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Paul Myerberg, @PaulMyerberg, USA TODAY Sports
Underclassmen will have an impact on the first round of the NFL draft more than ever before.

As of Tuesday a record 91 underclassmen had opted to leave at least one season of NCAA eligibility on the table to chase a spot in May's draft. That total -- the deadline for draft-eligible underclassmen to declare is today -- shatters last year's mark of 73. There were 65 in 2012 and 56 in 2011. Of the 73 underclassmen who entered last year's draft, 21 went unselected.

Largely as a result of the record number, non-seniors should dominate the draft's first round -- especially at the top.

"There's going to be a lot of good underclassmen who get drafted high, whether it's (Louisville's) Teddy Bridgewater, Johnny Manziel, Jadeveon Clowney," said Russ Lande, a former NFL scout. "A lot of the elite juniors come out because they know they're going to go high."

The leading contenders to be taken by the Houston Texans with the No. 1 overall pick, Bridgewater and Clowney, entered the draft after their junior seasons. Two of the top three quarterback prospects -- Bridgewater and Central Florida's Blake Bortles -- would have been seniors in 2014. Texas A&M's Johnny Manziel would have been a junior.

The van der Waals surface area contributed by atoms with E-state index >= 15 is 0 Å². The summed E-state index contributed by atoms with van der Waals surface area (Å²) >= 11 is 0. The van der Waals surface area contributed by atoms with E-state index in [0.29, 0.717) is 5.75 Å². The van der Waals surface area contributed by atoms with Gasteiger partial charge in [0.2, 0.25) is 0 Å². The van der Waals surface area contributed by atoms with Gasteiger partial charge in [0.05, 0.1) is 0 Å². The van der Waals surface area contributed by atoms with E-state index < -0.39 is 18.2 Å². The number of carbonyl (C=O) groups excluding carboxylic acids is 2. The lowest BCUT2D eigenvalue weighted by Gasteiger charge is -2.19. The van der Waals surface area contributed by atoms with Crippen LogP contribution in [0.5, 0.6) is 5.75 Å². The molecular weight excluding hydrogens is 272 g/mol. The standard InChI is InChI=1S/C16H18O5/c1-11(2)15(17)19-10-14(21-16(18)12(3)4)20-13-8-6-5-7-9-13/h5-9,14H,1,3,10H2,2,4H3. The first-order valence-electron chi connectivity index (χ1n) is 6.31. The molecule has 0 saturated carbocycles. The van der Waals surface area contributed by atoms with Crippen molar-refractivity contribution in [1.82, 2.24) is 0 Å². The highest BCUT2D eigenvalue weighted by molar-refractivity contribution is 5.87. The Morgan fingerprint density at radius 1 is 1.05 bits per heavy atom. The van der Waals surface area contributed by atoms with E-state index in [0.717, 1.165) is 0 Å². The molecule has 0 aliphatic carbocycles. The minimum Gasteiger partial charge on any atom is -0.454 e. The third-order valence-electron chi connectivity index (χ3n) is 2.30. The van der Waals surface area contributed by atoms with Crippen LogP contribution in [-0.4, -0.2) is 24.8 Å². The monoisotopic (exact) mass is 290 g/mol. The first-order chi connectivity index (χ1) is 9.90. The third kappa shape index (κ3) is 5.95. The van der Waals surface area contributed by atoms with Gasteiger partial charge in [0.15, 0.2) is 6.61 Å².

No position seems to illustrate the non-senior's hold on the draft more so than wide receiver, where the consensus top four prospects are underclassmen: Clemson's Sammy Watkins, Texas A&M's Mike Evans, Southern California's Marqise Lee and Florida State's Kelvin Benjamin.

"Usually there's a handful of juniors, like five or six elite junior receivers, but also five or six elite seniors, so they're sort of mixed together in who goes where in the first round," Lande said. "But this year there are really few senior receivers that are going to be in the discussion for first-round picks."

This year's influx continues a recent trend that shows no sign of stopping -- and one that might continue owing to how non-seniors will dominate the opening stages.

"As the NFL draft business grows, these kids get more and more information, get more and more hype," Lande said. "The guys that are elite, like Clowney or Bridgewater, who come into the year viewed as a definite top-10 pick, I think there's almost no way to keep them in school."


January 15, 2014




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